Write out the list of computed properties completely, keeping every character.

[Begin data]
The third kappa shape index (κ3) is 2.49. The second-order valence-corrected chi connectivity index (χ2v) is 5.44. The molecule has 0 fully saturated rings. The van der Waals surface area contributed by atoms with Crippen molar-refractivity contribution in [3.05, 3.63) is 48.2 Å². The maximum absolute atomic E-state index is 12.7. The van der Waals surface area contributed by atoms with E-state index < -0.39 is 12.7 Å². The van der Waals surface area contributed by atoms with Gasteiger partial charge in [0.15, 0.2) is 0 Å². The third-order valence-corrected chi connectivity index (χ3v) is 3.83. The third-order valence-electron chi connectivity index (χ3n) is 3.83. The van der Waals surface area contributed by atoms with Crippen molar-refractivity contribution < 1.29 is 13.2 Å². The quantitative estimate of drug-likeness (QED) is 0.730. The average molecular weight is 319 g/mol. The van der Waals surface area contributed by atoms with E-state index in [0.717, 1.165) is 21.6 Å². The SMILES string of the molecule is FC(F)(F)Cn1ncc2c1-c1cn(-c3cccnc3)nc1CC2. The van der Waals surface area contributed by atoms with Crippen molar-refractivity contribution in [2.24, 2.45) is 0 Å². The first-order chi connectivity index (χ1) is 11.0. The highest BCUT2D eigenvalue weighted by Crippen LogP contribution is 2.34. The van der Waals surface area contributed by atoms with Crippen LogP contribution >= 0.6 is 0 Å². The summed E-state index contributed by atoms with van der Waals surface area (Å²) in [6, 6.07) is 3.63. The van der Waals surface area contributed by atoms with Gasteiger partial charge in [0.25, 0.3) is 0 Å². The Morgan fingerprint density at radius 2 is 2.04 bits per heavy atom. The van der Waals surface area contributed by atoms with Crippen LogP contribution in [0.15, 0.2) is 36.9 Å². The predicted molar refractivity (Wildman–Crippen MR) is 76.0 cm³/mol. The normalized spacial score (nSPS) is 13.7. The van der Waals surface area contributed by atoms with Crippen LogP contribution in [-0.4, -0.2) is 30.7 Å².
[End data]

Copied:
The third kappa shape index (κ3) is 2.49. The second-order valence-corrected chi connectivity index (χ2v) is 5.44. The molecule has 0 fully saturated rings. The van der Waals surface area contributed by atoms with Crippen molar-refractivity contribution in [3.05, 3.63) is 48.2 Å². The maximum absolute atomic E-state index is 12.7. The van der Waals surface area contributed by atoms with E-state index < -0.39 is 12.7 Å². The van der Waals surface area contributed by atoms with Gasteiger partial charge in [0.15, 0.2) is 0 Å². The third-order valence-corrected chi connectivity index (χ3v) is 3.83. The third-order valence-electron chi connectivity index (χ3n) is 3.83. The van der Waals surface area contributed by atoms with Crippen molar-refractivity contribution < 1.29 is 13.2 Å². The quantitative estimate of drug-likeness (QED) is 0.730. The average molecular weight is 319 g/mol. The van der Waals surface area contributed by atoms with E-state index in [0.717, 1.165) is 21.6 Å². The SMILES string of the molecule is FC(F)(F)Cn1ncc2c1-c1cn(-c3cccnc3)nc1CC2. The van der Waals surface area contributed by atoms with Crippen molar-refractivity contribution in [2.24, 2.45) is 0 Å². The first-order chi connectivity index (χ1) is 11.0. The highest BCUT2D eigenvalue weighted by Crippen LogP contribution is 2.34. The van der Waals surface area contributed by atoms with Crippen LogP contribution >= 0.6 is 0 Å². The summed E-state index contributed by atoms with van der Waals surface area (Å²) in [6, 6.07) is 3.63. The van der Waals surface area contributed by atoms with Gasteiger partial charge in [0.25, 0.3) is 0 Å². The Morgan fingerprint density at radius 2 is 2.04 bits per heavy atom. The van der Waals surface area contributed by atoms with Crippen LogP contribution in [0.15, 0.2) is 36.9 Å². The predicted molar refractivity (Wildman–Crippen MR) is 76.0 cm³/mol. The normalized spacial score (nSPS) is 13.7. The van der Waals surface area contributed by atoms with Crippen LogP contribution in [-0.4, -0.2) is 30.7 Å².